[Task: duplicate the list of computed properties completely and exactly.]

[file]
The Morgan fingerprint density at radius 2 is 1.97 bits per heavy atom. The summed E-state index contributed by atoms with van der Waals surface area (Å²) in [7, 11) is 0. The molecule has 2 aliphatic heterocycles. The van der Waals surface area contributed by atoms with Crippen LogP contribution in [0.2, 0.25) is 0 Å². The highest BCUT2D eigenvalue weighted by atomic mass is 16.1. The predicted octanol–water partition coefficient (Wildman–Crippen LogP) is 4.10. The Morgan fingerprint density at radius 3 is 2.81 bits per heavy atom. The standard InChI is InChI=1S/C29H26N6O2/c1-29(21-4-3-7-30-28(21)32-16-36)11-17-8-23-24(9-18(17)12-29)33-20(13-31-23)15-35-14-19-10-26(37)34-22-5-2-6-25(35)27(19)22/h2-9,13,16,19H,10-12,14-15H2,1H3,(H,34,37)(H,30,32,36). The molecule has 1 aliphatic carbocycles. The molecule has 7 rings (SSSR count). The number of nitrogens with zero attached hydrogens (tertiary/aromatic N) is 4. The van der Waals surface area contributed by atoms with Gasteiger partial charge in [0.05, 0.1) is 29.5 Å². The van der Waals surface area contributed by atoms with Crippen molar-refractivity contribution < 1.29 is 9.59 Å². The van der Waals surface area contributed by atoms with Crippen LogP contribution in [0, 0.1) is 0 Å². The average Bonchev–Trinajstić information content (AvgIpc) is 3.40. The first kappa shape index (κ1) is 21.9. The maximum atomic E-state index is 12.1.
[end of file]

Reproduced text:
The Morgan fingerprint density at radius 2 is 1.97 bits per heavy atom. The summed E-state index contributed by atoms with van der Waals surface area (Å²) in [7, 11) is 0. The molecule has 2 aliphatic heterocycles. The van der Waals surface area contributed by atoms with Crippen LogP contribution in [0.2, 0.25) is 0 Å². The highest BCUT2D eigenvalue weighted by atomic mass is 16.1. The predicted octanol–water partition coefficient (Wildman–Crippen LogP) is 4.10. The Morgan fingerprint density at radius 3 is 2.81 bits per heavy atom. The standard InChI is InChI=1S/C29H26N6O2/c1-29(21-4-3-7-30-28(21)32-16-36)11-17-8-23-24(9-18(17)12-29)33-20(13-31-23)15-35-14-19-10-26(37)34-22-5-2-6-25(35)27(19)22/h2-9,13,16,19H,10-12,14-15H2,1H3,(H,34,37)(H,30,32,36). The molecule has 1 aliphatic carbocycles. The molecule has 7 rings (SSSR count). The number of nitrogens with zero attached hydrogens (tertiary/aromatic N) is 4. The van der Waals surface area contributed by atoms with Gasteiger partial charge in [0.05, 0.1) is 29.5 Å². The van der Waals surface area contributed by atoms with Crippen molar-refractivity contribution < 1.29 is 9.59 Å². The van der Waals surface area contributed by atoms with Crippen LogP contribution in [0, 0.1) is 0 Å². The average Bonchev–Trinajstić information content (AvgIpc) is 3.40. The first kappa shape index (κ1) is 21.9. The maximum atomic E-state index is 12.1.